Email phishing is a 21st-century threat that looms over all those who use email. These types of scams are not limited to personal inboxes, but can impact University inboxes as well.
On occasion, scammers will spoof a University @nd.edu address to build trust and increase the odds that a victim will respond to their request. These types of attacks take many forms, such as a “department head” asking for gift cards or a “colleague” asking for a credit card number confirmation. These types of scams can be difficult to spot, but Notre Dame recently took a big step in mitigating this type of attack.
Each year, scammers send more than 2.6 million emails purporting to be from Notre Dame by using spoofed email addresses. To combat this problem, Notre Dame engineers have tightened email security by requiring all emails with an @nd.edu address to be verified before reaching any inbox.
This new email protocol (known as DMARC) will greatly reduce the number of Notre Dame emails coming from unauthorized senders. By having a system in place to catch these scammers, DMARC provides the University more control over its domain while decreasing the potential for phishing attempts on University inboxes.
DMARC is an industry best practice. With the new layer of protection, Notre Dame continues to benchmark cybersecurity standards amongst other prominent higher education institutions such as Vanderbilt University and the University of Wisconsin. Each week, around three million emails are sent from @nd.edu addresses, making the verification standard both important and necessary to maintain inbox security amongst a large volume of users.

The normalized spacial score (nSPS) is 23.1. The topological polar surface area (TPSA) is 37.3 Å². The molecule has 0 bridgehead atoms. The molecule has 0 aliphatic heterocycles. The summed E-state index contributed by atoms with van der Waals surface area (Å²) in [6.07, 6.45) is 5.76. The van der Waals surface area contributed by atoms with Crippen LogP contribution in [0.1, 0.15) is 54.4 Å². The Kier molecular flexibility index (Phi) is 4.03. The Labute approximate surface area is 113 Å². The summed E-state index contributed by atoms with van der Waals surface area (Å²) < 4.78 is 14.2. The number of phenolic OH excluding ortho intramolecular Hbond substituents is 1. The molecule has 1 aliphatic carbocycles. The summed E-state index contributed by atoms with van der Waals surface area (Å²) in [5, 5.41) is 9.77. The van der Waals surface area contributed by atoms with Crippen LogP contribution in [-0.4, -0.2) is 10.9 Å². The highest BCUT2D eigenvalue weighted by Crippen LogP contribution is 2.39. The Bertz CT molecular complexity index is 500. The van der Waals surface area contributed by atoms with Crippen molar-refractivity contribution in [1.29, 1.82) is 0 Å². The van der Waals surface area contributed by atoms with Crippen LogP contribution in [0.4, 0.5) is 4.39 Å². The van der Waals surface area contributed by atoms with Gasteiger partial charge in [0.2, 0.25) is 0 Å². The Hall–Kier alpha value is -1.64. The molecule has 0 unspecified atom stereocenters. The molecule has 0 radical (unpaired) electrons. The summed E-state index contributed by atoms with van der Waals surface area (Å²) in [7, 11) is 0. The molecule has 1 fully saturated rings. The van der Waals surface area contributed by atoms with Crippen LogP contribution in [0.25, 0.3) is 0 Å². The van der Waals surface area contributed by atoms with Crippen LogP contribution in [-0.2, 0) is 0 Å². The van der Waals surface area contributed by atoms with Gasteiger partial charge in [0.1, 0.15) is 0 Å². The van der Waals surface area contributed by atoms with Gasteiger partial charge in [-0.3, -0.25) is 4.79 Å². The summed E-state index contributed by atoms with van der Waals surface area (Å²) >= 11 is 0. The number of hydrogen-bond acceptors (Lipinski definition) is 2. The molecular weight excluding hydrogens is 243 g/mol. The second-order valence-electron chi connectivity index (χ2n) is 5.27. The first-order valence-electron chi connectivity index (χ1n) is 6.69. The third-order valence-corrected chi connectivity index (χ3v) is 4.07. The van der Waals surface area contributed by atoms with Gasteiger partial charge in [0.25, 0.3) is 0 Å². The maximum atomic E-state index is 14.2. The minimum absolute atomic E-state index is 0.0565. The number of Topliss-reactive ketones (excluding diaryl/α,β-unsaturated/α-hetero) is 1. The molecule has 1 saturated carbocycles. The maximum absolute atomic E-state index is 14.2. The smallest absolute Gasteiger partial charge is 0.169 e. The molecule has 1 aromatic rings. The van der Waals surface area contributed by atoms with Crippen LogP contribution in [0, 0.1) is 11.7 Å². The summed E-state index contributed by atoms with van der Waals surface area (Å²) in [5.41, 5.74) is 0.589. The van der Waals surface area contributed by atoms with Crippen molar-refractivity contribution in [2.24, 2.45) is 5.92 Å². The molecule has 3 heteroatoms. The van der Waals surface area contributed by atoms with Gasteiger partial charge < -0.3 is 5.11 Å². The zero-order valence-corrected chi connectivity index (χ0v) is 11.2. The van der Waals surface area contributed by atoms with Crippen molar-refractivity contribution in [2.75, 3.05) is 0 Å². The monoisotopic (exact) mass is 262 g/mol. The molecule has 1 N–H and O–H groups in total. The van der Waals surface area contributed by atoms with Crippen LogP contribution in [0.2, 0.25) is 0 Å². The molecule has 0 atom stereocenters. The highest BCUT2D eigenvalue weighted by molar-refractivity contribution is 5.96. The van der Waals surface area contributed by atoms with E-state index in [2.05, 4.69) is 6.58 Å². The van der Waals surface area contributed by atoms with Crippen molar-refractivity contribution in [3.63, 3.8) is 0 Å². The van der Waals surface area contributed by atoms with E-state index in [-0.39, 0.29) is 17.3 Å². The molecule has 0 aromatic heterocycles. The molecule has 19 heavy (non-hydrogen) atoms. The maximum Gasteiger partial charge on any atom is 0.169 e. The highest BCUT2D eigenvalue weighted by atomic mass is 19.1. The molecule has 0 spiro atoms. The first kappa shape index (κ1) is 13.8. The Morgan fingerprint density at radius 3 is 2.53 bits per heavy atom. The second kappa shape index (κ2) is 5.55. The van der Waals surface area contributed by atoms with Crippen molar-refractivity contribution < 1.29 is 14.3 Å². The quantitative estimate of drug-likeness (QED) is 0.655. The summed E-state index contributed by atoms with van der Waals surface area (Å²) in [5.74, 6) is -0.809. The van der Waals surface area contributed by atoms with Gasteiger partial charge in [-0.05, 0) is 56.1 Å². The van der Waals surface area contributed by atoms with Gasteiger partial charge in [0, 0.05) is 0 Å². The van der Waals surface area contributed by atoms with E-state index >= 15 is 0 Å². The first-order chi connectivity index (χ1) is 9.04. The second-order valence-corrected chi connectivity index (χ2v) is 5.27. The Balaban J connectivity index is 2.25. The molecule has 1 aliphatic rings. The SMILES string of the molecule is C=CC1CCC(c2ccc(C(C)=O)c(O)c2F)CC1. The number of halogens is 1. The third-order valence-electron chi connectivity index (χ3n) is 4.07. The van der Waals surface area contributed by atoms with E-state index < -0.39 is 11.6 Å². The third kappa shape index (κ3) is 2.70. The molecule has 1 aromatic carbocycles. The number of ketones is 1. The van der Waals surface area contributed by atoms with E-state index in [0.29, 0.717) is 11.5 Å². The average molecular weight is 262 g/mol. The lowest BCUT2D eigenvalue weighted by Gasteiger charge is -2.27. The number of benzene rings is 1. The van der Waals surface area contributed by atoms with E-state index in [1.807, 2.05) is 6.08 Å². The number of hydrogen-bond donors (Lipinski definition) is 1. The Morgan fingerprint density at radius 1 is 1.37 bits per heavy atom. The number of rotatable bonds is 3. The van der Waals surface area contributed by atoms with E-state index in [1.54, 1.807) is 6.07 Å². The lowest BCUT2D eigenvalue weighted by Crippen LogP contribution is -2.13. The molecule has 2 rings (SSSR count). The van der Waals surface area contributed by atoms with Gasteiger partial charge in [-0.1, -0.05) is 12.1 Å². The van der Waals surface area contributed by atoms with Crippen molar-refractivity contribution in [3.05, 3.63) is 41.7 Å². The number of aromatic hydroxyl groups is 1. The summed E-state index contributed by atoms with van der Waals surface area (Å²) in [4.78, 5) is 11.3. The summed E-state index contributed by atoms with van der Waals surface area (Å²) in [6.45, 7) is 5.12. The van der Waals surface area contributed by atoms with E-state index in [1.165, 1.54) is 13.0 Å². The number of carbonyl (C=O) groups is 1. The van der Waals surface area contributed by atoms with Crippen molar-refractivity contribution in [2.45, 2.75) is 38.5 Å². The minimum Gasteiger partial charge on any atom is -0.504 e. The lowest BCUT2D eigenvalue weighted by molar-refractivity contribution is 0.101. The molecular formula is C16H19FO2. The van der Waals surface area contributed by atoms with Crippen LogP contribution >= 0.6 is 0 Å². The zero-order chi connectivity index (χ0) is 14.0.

When asked about the new measure, Paul Drake, Notre Dame’s IT risk program manager, echoed the importance stating, “Our team is proud to be delivering another protection for Notre Dame's mission, reputation, and users. Malicious email impersonation attacks happen tens of thousands of times every day and this work completely stops the most convincing type. We appreciate the work of the dozens of staff involved in making this happen."
As the University implements DMARC, emails that fail verification standards will begin to be delivered to the spam folder. By this summer, all emails that fail DMARC will not be delivered to any University inbox - not even to spam. The OIT appreciates the University’s support of this change as part of our commitment to keep Notre Dame’s systems and data safe and secure.
To learn more about DMARC, check out this knowledge article.